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Cultivating financial opportunities for women: A conversation with Iftin Fatah

India, microfinance, MFI, OPIC, Overseas Private Investment Corporation, Iftin Fatah, Citibank, Ujjivan, women-owned business, emerging markets, investment, private sector, women entrepreneurs, emerging market investment, investing in emerging markets
Fatah with a group of MFI borrowers in India

 

By forming effective partnerships with banks and microfinance institutions (MFIs) that have extensive networks in emerging markets, OPIC is able to help women in need of financial services grow or start their own businesses. Many of the financial institutions that OPIC works with are focused on lending to women, and with OPIC loans, they are able to provide hundreds or even thousands of smaller loans to women business owners and entrepreneurs.

​​​​​​​Iftin Fatah, an Investment Officer in the Framework Management Division (FMD) at OPIC, monitors the agency’s exposure of many of these projects. FMD is responsible for post-disbursement credit management of OPIC’s financially intermediated facilities. In general, the facilities managed by FMD fall into two categories: frameworks and loan guarantee facilities. Here she discusses how OPIC helps leverage public and private resources to promote financial inclusion among underserved groups, including women.

 

How does OPIC’s support of microfinance lending advance women-owned businesses in emerging markets?

OPIC supports microfinance lending through a variety of strategic partnerships with financial institutions, non-bank financial institutions (NBFIs), and non-governmental organizations (NGOs). One of many examples of this is OPIC’s more than a decade-long partnership with Citibank that was created to finance emerging markets around the world, which includes providing microfinance loans in some of the world’s poorest places. Through this partnership, OPIC provides a comprehensive partial guarantee for loans originated and extended by Citibank in emerging markets. In doing so, OPIC shares financial risk to the borrower with Citibank while Citibank provides funding for microfinance lending in local currency.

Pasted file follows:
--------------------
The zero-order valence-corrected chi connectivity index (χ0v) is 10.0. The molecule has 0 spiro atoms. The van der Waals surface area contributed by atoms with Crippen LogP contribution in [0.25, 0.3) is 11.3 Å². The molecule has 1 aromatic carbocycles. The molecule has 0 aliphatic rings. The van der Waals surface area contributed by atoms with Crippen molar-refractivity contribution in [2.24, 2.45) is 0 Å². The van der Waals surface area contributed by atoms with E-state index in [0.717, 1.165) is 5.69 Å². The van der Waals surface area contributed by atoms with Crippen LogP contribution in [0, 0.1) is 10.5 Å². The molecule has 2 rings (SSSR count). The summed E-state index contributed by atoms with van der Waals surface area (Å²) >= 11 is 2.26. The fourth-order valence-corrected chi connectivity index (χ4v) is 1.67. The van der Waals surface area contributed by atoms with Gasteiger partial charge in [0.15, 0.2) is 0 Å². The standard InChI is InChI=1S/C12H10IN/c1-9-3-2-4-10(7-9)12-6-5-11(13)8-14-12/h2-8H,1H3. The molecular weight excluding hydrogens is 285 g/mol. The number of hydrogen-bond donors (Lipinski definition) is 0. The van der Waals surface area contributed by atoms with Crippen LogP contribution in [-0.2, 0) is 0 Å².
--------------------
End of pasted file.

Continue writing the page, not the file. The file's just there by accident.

Alongside Citibank, OPIC has provided loans to multiple microfinance institutions, such as Ujjivan. Ujjivan started operations as a non-banking financial company in 2005 with the mission of providing a full range of financial services to the so-called economically active poor who are not adequately served by financial institutions. The majority of Ujjivan’s microfinance loans are to women. It offers ongoing support and guidance to expand the financial capabilities of their clients. This project has helped women entrepreneurs expand their businesses, provide for their families, and boost their livelihoods. On October 7, 2015, Ujjivan received an in-principle approval from the Reserve Bank of India to convert to a small finance bank (SFB).

 

India, microfinance, MFI, OPIC, Overseas Private Investment Corporation, Iftin Fatah, Citibank, Ujjivan, women-owned business, emerging markets, investment, private sector, women entrepreneurs, emerging market investment, investing in emerging markets
Financial education programs through
MFIs teach borrowers about appropriate
​​​​​​​products and services

Have you met some of the women borrowers who have benefited from OPIC financing? Can you share any of their stories?

On a monitoring trip last year, I met with recipients of OPIC-supported MFIs in India. Many of the borrowers were women in rural or semi-urban areas who used the proceeds of their microfinance loans to help them start a business or expand their existing business, as a way of providing for themselves and their families. These loans were catalytic in terms of reaching unbanked populations by providing access to capital as well as providing education and training related to financial literacy. One borrower in particular, based in Chennai, used the proceeds of her loan to buy a sewing machine so that she could begin selling her hand-made garments in her local community.

 

What challenges have you seen women small business owners face?

Women disproportionately face significantly greater challenges than men in gaining access to financial services. Lack of financial education can limit women from gaining access to finance and benefiting from financial services. Therefore, financial education programs offered through MFIs are crucial in teaching these borrowers about appropriate products and services. It is also important to understand the different financial needs of rural and urban women. Designing appropriate financial products for women to be able to borrow and invest is essential in strengthening their role as producers and in improving their socio-economic status.

 

Are there certain sectors where you see a lot of female entrepreneurs?

Once given the opportunity, women-owned or women-led entrepreneurs hit the ground running! I’ve seen women entrepreneurs use the proceeds of their microfinance loan to start or expand businesses across various sectors, including agriculture sectors as well as food service and garment industries to name a few.

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